Stick to Smart Work for Success, says Amit Saha, Kotak Securities

AMIT KUMAR SAHA – HR VP – KOTAK SECURITIES –

Q) Sir, what inspires or keeps you motivated for work as you said from last 11 years you are working with Kotak?

A) I always believed in self-motivation. Now, you may say that Sir, you are using a very generic word. But no, you know why I believed in self-motivation? You will never get knocked down by any challenges that comes your way. So, my secret behind my rapport with Kotak for almost 11 years, is mainly the structure and another, the culture. We are very open as an organization and we have a lot of opportunities to develop our employees. I give you an example. After joining, I have done two certification programs, rather my organization has allowed me to do that. One is dale Carnegie training and the other is a program in strategic management. So, there are a lot of things that have happened for employee’s development.

Q) So, Sir you want to say that this helps to bring in creativity in your organization?

A) Yes, obviously. This openness and flexibility actually helps us to think of new things. We are not that type of organization where you only set a bunch of rules, hand it over and say that you have to follow them. There are always opportunities given to us that we as employees,should become innovative. So, this helps us to do a lot of new projects, which is being implemented in our organization. This also motivates us to stay in the organization.

Q) So, Sir according to you what is more important a good leader or a good boss?

A) Leader. See, I will give you a reason. The meaning of the word boss is very small. In broader context, a leader’s role is to lead. You know sets theorem. Yes, Boss is a subset of leader. I believe if you are a good leader you will automatically be a good boss.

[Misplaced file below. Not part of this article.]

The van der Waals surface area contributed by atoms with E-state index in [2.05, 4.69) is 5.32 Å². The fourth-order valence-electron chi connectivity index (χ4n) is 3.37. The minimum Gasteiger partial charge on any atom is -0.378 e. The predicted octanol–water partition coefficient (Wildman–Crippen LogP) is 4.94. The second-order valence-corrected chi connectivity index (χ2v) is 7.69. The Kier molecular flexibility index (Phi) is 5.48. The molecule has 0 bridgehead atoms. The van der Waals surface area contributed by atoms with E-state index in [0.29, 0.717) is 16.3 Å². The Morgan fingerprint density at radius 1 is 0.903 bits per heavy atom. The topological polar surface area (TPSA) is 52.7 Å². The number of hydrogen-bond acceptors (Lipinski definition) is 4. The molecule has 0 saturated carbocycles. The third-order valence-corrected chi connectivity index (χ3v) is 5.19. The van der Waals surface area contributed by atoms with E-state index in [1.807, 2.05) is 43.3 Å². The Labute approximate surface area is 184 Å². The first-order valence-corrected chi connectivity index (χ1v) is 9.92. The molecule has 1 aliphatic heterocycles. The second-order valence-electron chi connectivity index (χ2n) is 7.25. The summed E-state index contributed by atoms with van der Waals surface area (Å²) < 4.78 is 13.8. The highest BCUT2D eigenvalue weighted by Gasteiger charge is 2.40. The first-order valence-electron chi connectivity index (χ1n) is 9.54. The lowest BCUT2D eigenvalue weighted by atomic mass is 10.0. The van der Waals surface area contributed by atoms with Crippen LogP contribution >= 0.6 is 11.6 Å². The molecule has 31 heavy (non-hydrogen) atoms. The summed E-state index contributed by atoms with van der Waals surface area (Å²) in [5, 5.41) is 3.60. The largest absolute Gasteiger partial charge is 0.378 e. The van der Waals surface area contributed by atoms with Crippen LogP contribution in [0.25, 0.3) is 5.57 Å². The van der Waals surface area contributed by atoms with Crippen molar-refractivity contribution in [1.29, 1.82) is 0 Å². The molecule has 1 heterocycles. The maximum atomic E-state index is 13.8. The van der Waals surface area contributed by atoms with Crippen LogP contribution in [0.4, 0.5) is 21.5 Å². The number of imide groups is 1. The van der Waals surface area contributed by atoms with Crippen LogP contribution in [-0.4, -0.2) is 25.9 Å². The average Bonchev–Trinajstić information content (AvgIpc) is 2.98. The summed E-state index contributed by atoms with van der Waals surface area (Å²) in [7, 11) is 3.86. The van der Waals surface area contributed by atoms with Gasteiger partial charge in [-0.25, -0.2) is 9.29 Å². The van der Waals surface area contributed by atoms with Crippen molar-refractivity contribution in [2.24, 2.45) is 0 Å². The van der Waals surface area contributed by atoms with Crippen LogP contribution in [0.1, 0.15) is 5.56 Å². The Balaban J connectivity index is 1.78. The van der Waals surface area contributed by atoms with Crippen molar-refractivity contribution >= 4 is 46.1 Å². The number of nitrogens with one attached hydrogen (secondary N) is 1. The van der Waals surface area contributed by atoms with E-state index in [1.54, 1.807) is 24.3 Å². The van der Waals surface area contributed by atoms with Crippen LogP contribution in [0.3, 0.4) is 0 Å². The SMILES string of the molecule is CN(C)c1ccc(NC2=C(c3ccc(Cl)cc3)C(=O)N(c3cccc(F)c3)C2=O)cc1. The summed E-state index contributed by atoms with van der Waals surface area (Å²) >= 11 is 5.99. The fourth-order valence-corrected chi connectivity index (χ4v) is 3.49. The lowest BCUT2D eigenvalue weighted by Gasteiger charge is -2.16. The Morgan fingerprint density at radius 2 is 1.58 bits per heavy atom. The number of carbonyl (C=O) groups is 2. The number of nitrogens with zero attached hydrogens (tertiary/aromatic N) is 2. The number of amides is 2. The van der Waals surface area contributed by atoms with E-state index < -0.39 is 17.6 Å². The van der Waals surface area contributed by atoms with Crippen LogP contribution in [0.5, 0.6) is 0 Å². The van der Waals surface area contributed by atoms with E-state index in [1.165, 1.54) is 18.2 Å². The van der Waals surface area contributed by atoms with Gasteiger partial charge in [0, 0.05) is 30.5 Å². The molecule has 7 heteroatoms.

Q) Sir, then what is more important hard work or smart work?

A) You see, obviously, its smart work. I am not saying that those who are hardworking they are not smart enough. But in today’s time, you have to do a lot of time management. Take less time and do lot of quality and correct work. That actually happens when you do smart work. See,I give you an example. Instead of writing everything you can do voice recording. That’s smart work. Nowadays, you must use the technology.

Q) So, Sir in the initial 2 years of your job what were the challenges that you faced?

A) When I joined UTI, the system was not there properly. We used to do a lot of manual work. The challenges that I faced during my initial days in UTI bank was, as a whole the organization was huge. I had to get acquainted with all my branch managers who were in my jurisdiction. That daily communication was an initial challenge. To get myself acquainted, gain trust and faith. I would rather like to tag it, as a hurdle.

Q) Sir, as a fresher we don’t have any work experience so what skills should we adopt to easily get acquainted with corporate world?

A) I have only 3 things to say:

1) You have to gain an experience and get feel and taste of the corporate field.

2) Attend lot of seminars, do projects.

3) Try to get some internship.

Q) Sir, one last question, what piece of advice would you like to give us?